Province of Huelva

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A wetland area of Donana National Park
A wetland area of Donana National Park
Flag of Huelva
Coat of arms of Huelva
Coat of arms
Map of Spain with Huelva highlighted
Map of Spain with Huelva highlighted
Coordinates: 37°33′N 6°55′W / 37.550°N 6.917°W / 37.550; -6.917Coordinates: 37°33′N 6°55′W / 37.550°N 6.917°W / 37.550; -6.917
Autonomous communityAndalusia Andalusia
 • Total10,148 km2 (3,918 sq mi)
Area rankRanked
 • Total483,792
 • RankRanked
 • Density48/km2 (120/sq mi)
Official language(s)Spanish
ParliamentCortes Generales

Huelva (Spanish pronunciation: [ˈwelβa]) is a province of southern Spain, in the western part of the autonomous community of Andalusia. It is bordered by Portugal, the provinces of Badajoz, Seville, and Cádiz, and the Atlantic Ocean. Its capital is Huelva.

Its area is 10,148 km². Its population is 483,792 (2005), of whom about 30% live in the capital, and its population density is 47.67/km². It contains 79 municipalities.

The economy is based on agriculture and mining. The famous Rio Tinto mines have been worked since before 1000 BC, and were the major source of copper for the Roman Empire. As an indication of the scope of ancient mining, sixteen million tons of Roman slag have been identified at the Roman mines. British companies resumed large-scale mining in 1873; the district is the namesake of the Rio Tinto Group.[1]

The province contains Palos de la Frontera, and Moguer, where Christopher Columbus sailed out of on his first voyage in 1492, and shares the Parque Nacional de Doñana.


The delayed tourist development of the province has allowed better city planning than in other regions on the Spanish coast. The nuclei of Islantilla and Isla Canela are an example of this attempt to plan in a more coherent form. Although in a smaller scale in comparison to other regions, urban pressure continues. Previous developments that had little planning until recent time are El Rompido, El Portil, Mazagón and Matalascañas (Torre de la Higuera).

Although Punta Umbría had its beginnings like pedanía de Cartaya, after the democratization of summer tourism, it began its urban development for its proximity to the capital and its location on the beach. Present development would not endure without tourist activity and its vacation housing. Other tourist areas are Nuevo Umbría, Nuevo Portil, Punta del Moral, La Antilla and Urbasur. The marismas de Isla Cristina, next to the towns of Ayamonte and Isla Cristina, are a protected nature reserve.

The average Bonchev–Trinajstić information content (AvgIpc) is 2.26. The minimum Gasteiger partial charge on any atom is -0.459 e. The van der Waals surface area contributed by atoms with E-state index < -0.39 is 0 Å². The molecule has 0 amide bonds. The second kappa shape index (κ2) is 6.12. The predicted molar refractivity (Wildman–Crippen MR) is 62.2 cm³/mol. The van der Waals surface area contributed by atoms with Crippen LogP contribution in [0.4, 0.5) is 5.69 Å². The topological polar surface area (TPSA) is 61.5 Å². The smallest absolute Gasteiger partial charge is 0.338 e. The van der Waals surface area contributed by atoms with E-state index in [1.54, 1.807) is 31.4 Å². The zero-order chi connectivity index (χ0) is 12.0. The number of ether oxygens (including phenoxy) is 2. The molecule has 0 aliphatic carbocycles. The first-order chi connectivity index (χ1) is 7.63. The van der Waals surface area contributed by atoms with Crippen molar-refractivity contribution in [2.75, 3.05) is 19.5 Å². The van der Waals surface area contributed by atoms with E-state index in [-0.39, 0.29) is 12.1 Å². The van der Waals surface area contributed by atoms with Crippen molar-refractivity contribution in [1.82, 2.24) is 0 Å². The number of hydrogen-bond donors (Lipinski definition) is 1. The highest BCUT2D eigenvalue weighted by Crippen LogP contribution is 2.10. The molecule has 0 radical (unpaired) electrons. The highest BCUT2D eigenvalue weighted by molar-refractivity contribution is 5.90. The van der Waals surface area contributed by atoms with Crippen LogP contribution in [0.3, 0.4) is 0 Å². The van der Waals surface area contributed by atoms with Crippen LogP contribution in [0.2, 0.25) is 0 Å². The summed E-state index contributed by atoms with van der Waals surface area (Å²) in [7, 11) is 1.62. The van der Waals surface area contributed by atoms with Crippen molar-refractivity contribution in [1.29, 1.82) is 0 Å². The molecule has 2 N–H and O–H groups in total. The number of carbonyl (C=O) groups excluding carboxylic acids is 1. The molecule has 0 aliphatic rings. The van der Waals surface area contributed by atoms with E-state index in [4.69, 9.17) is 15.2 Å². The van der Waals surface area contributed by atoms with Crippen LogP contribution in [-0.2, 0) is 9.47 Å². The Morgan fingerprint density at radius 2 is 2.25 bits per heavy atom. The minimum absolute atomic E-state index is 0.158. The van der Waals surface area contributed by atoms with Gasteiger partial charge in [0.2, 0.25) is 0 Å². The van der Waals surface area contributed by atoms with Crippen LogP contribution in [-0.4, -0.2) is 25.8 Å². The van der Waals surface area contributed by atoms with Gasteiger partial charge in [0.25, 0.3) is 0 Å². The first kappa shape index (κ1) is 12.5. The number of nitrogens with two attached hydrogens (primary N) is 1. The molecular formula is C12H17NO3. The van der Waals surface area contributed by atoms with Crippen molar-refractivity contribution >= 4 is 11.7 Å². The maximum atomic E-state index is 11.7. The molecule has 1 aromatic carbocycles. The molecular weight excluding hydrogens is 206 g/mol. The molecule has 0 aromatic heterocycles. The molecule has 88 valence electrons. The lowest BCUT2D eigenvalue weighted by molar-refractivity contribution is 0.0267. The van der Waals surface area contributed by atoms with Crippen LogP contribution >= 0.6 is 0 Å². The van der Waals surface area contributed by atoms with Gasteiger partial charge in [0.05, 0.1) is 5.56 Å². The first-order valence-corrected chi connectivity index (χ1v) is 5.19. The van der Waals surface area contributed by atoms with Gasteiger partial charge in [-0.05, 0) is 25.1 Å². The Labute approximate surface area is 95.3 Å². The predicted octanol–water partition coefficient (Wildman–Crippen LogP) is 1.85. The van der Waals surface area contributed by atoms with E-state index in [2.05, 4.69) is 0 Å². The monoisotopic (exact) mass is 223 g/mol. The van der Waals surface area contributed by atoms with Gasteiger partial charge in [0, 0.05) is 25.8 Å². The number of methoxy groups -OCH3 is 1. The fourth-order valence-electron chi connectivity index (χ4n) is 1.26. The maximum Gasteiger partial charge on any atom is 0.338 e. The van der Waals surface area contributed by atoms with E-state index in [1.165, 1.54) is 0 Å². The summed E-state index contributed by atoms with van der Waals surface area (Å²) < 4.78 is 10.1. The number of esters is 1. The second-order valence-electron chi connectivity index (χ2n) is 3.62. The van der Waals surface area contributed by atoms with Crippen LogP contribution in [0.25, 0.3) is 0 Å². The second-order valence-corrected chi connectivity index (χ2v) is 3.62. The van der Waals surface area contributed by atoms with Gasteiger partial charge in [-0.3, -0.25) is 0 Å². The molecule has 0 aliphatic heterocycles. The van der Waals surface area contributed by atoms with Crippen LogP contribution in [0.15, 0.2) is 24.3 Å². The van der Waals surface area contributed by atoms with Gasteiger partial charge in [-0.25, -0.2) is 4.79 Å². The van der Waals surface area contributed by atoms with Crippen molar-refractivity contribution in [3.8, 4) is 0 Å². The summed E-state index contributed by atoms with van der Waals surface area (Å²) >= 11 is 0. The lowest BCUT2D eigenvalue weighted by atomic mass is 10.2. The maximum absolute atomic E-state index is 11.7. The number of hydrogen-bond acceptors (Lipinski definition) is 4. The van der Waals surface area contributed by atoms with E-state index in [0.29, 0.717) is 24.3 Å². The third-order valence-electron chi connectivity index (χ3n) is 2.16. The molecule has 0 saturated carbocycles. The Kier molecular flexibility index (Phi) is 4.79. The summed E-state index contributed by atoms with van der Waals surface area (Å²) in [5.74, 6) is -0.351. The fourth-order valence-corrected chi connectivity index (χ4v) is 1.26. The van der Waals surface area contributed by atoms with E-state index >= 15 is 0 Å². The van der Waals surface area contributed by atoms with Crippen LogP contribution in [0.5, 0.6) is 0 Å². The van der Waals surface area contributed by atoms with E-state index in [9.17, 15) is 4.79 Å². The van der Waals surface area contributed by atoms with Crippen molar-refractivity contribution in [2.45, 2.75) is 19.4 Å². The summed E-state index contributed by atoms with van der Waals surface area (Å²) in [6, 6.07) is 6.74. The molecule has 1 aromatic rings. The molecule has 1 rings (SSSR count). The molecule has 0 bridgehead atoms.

Of note is Huelva‘s recent classification of “rural tourism” for its interior mountain range.


In the province of Huelva, more particularly cities such as Palos de la Frontera[2][3] and Moguer, an intensive strawberry industry is present.[4]

The strawberry industry in the province of Huelva provides labour opportunities to migrant workers (from Morocco and eastern Europe). In 2018, some incidents of rape, forced prostitution of migrant workers and poor housing conditions and sanitation have been claimed.[5] According to Mujeres 24H, Moroccan women that do not speak Spanish are deliberately targeted because of their vulnerability and inability to understand their contracts written in Spanish or claim their rights. Besides Mujeres 24H, other local women organisations such as women’s Huelva Acoge and Women in Conflict Zones (Mujer en Zone de Conflictos) also work on issues of violence against women in the region and Sindicato Andaluz de Trabajadores (SAT) also speaks out on the issue of right for migrant workers. Due to circumstances, only a few cases were brought to trial.

Green electricity[edit]

Huelva has 388 megawatts (MW) of wind power, 68 MW biomass power, and 66 MW of solar power.[6] A 220 kilovolt transmission line has been constructed to send power to the main grid as well as improving connections between Spain and Portugal.[7]

See also[edit]


External links[edit]